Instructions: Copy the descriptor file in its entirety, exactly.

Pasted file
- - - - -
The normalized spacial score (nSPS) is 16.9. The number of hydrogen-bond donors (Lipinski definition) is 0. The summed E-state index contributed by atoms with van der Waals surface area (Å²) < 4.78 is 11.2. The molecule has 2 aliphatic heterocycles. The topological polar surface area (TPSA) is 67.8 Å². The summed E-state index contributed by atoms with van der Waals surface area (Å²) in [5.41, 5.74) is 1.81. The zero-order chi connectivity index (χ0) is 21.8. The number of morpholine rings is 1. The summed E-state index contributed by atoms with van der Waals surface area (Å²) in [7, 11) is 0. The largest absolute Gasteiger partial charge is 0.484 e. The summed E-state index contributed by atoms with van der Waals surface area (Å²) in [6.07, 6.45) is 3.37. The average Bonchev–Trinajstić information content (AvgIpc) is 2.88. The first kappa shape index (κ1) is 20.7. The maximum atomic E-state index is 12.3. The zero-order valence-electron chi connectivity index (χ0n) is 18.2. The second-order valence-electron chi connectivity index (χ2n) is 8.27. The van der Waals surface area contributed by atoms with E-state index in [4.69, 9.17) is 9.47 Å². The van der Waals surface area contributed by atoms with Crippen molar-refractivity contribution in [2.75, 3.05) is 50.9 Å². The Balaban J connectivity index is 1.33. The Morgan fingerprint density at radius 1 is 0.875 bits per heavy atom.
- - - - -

The normalized spacial score (nSPS) is 16.9. The number of hydrogen-bond donors (Lipinski definition) is 0. The summed E-state index contributed by atoms with van der Waals surface area (Å²) < 4.78 is 11.2. The molecule has 2 aliphatic heterocycles. The topological polar surface area (TPSA) is 67.8 Å². The summed E-state index contributed by atoms with van der Waals surface area (Å²) in [5.41, 5.74) is 1.81. The zero-order chi connectivity index (χ0) is 21.8. The number of morpholine rings is 1. The summed E-state index contributed by atoms with van der Waals surface area (Å²) in [7, 11) is 0. The largest absolute Gasteiger partial charge is 0.484 e. The summed E-state index contributed by atoms with van der Waals surface area (Å²) in [6.07, 6.45) is 3.37. The average Bonchev–Trinajstić information content (AvgIpc) is 2.88. The first kappa shape index (κ1) is 20.7. The maximum atomic E-state index is 12.3. The zero-order valence-electron chi connectivity index (χ0n) is 18.2. The second-order valence-electron chi connectivity index (χ2n) is 8.27. The van der Waals surface area contributed by atoms with E-state index in [4.69, 9.17) is 9.47 Å². The van der Waals surface area contributed by atoms with Crippen molar-refractivity contribution in [2.75, 3.05) is 50.9 Å². The Balaban J connectivity index is 1.33. The Morgan fingerprint density at radius 1 is 0.875 bits per heavy atom.